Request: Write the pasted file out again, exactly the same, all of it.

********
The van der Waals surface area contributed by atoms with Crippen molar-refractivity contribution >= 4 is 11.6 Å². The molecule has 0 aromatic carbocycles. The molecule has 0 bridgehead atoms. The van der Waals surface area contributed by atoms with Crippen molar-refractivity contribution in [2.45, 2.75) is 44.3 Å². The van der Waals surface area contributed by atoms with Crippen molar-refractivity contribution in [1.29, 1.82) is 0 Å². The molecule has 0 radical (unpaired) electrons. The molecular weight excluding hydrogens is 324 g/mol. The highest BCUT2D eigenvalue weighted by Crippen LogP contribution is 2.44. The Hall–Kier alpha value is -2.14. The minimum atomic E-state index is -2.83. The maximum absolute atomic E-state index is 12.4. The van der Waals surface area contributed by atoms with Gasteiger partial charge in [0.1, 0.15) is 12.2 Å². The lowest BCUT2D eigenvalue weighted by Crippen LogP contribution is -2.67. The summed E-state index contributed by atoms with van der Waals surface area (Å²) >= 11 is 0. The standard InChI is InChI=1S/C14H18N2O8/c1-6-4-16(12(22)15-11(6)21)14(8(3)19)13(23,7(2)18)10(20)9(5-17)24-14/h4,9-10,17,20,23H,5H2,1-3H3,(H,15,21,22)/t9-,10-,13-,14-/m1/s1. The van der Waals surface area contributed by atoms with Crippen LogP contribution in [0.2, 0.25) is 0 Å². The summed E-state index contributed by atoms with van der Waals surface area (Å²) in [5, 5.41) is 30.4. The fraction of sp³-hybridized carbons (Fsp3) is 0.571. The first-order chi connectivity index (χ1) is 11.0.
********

The van der Waals surface area contributed by atoms with Crippen molar-refractivity contribution >= 4 is 11.6 Å². The molecule has 0 aromatic carbocycles. The molecule has 0 bridgehead atoms. The van der Waals surface area contributed by atoms with Crippen molar-refractivity contribution in [2.45, 2.75) is 44.3 Å². The van der Waals surface area contributed by atoms with Crippen molar-refractivity contribution in [1.29, 1.82) is 0 Å². The molecule has 0 radical (unpaired) electrons. The molecular weight excluding hydrogens is 324 g/mol. The highest BCUT2D eigenvalue weighted by Crippen LogP contribution is 2.44. The Hall–Kier alpha value is -2.14. The minimum atomic E-state index is -2.83. The maximum absolute atomic E-state index is 12.4. The van der Waals surface area contributed by atoms with Gasteiger partial charge in [0.1, 0.15) is 12.2 Å². The lowest BCUT2D eigenvalue weighted by Crippen LogP contribution is -2.67. The summed E-state index contributed by atoms with van der Waals surface area (Å²) >= 11 is 0. The standard InChI is InChI=1S/C14H18N2O8/c1-6-4-16(12(22)15-11(6)21)14(8(3)19)13(23,7(2)18)10(20)9(5-17)24-14/h4,9-10,17,20,23H,5H2,1-3H3,(H,15,21,22)/t9-,10-,13-,14-/m1/s1. The van der Waals surface area contributed by atoms with Crippen LogP contribution in [0.2, 0.25) is 0 Å². The summed E-state index contributed by atoms with van der Waals surface area (Å²) in [5, 5.41) is 30.4. The fraction of sp³-hybridized carbons (Fsp3) is 0.571. The first-order chi connectivity index (χ1) is 11.0.